Zgarbas Wrote:This isn't populist politics winning or people electing someone to bring about change, it's literally electing the establishment to keep things as they are. And I don't see Abe as popular so much as trusted, though that does bring in the popular vote in the end.
It was mentioned I think, but it is also important to keep in mind that Abe doesn't technically run for election per say, not in the same way that the US President does. The elections in Japan have been structured in recent years to function in that manner however. When Abe steps down, they'll probably dissolve the Diet and do another election (they might be forced too, not sure what their constitution says) and the people seeking to take over as PM will step up. The difference between the two countries though is that if the political parties in Japan field shitty Diet members, it's just as likely that a "good" PM will fail to get elected. It's also possible that none of the people that stepped up to be the next PM get chosen, because the Diet could theoretically become split along multiple party lines and a compromise of an entirely different person is picked.
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#24
(2017-10-25, 12:20 am)Zgarbas Wrote: Take the most fun activity you can think of, do it with your work colleagues in Japan and it will become a duty. They even make going to a brothel sound like work Tongue.

Regarding the smiling picture while standing side-by-side... Oddly enough, on a national level it is the opposite way around with Abe&Trump PR. Trump getting elected kind of changed how Japanese people see the US. Most people don't trust Trump, but they trust Abe. By showing that they get along, he is actually doing PR for trump's side as well (If you want to change the constitution to be a better ally to the US, you need people to support the US). Mainichi Shinbun ran a special where they asked each politician about their stance on various issues, and 'do you trust Trump' was one of the questions, alongside actual national policy issues.

I don't believe world leaders play golf with each other just for show if they actively dislike each other. Having played golf myself it simply takes up too much time and is too much of a pain in the ass.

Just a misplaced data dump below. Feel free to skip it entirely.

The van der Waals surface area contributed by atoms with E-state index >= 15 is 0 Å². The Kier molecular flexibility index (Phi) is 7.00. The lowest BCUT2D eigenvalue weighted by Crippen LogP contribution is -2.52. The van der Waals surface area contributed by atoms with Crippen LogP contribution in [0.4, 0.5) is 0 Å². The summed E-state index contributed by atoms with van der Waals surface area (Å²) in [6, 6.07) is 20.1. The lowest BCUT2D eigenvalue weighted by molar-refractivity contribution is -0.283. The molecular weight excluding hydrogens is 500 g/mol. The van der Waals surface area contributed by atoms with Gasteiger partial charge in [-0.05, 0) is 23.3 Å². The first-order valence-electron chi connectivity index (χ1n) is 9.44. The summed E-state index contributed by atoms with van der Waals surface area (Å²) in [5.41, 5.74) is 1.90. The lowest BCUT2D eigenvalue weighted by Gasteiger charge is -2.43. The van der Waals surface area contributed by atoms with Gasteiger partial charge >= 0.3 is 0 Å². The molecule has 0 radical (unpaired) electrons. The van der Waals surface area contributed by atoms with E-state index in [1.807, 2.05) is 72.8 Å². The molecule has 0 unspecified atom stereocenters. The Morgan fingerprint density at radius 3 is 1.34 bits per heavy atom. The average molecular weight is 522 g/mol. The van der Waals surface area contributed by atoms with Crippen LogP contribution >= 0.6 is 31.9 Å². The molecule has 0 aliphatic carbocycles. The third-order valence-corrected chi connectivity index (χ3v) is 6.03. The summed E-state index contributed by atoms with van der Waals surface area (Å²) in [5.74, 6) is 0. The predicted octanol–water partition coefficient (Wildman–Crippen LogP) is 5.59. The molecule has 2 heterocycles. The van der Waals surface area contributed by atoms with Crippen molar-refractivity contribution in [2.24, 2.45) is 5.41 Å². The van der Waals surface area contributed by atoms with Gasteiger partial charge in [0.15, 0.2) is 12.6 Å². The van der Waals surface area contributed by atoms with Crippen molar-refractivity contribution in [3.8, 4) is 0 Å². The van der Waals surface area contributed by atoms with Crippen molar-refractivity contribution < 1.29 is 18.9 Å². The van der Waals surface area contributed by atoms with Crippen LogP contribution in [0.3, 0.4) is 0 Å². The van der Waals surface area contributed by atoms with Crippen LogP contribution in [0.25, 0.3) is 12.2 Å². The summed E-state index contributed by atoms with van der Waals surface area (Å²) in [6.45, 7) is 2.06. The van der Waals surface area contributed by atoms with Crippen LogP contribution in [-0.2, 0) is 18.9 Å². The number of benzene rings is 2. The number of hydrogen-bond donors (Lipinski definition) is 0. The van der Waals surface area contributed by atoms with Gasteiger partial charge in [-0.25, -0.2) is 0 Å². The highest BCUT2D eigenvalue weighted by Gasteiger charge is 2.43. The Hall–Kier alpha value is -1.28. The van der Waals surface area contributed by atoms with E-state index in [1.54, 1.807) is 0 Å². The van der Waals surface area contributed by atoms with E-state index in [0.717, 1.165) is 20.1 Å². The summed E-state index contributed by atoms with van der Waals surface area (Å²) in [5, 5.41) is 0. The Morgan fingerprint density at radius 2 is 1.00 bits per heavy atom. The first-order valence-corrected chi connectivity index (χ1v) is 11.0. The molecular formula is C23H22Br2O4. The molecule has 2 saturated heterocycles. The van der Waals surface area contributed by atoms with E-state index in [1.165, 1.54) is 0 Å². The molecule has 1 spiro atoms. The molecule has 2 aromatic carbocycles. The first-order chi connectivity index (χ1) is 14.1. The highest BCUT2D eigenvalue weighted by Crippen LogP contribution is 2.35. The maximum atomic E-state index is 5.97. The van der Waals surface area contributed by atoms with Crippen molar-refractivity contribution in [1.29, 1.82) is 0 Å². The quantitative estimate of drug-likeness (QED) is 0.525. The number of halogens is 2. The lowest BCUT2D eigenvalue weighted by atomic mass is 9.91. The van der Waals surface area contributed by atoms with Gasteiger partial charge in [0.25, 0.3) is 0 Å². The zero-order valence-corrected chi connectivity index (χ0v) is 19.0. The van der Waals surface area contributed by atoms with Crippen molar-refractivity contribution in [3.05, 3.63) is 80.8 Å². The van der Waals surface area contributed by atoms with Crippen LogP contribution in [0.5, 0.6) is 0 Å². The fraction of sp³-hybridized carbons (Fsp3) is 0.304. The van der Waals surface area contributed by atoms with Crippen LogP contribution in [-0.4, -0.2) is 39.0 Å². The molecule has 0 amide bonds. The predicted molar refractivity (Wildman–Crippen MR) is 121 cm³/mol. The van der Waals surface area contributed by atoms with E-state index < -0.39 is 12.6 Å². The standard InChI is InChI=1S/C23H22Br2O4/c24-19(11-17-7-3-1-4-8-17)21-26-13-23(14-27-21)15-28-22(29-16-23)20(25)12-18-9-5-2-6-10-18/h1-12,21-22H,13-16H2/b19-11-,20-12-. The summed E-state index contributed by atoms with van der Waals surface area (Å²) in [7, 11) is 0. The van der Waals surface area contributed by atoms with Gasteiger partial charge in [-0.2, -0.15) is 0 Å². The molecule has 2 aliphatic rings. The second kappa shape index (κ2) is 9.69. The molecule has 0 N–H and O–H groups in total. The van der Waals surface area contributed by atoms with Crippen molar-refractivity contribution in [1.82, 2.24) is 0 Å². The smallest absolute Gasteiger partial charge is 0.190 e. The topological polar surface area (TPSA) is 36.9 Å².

"Most people don't trust Trump". The stock market obviously does.

(2017-10-25, 6:01 am)phil321 Wrote:
(2017-10-25, 12:20 am)Zgarbas Wrote: Take the most fun activity you can think of, do it with your work colleagues in Japan and it will become a duty. They even make going to a brothel sound like work Tongue.

Regarding the smiling picture while standing side-by-side... Oddly enough, on a national level it is the opposite way around with Abe&Trump PR. Trump getting elected kind of changed how Japanese people see the US. Most people don't trust Trump, but they trust Abe. By showing that they get along, he is actually doing PR for trump's side as well (If you want to change the constitution to be a better ally to the US, you need people to support the US). Mainichi Shinbun ran a special where they asked each politician about their stance on various issues, and 'do you trust Trump' was one of the questions, alongside actual national policy issues.

I don't believe world leaders play golf with each other just for show if they actively dislike each other.  Having played golf myself it simply takes up too much time and is too much of a pain in the ass.

"Most people don't trust Trump".  The stock market obviously does.  American confidence in the economy is higher now than under Obama. 
Edited: 2017-10-25, 6:33 am
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#25
(2017-10-25, 6:01 am)phil321 Wrote: "Most people don't trust Trump". The stock market obviously does.

The stock market is not a person.
Edited: 2017-10-25, 7:02 am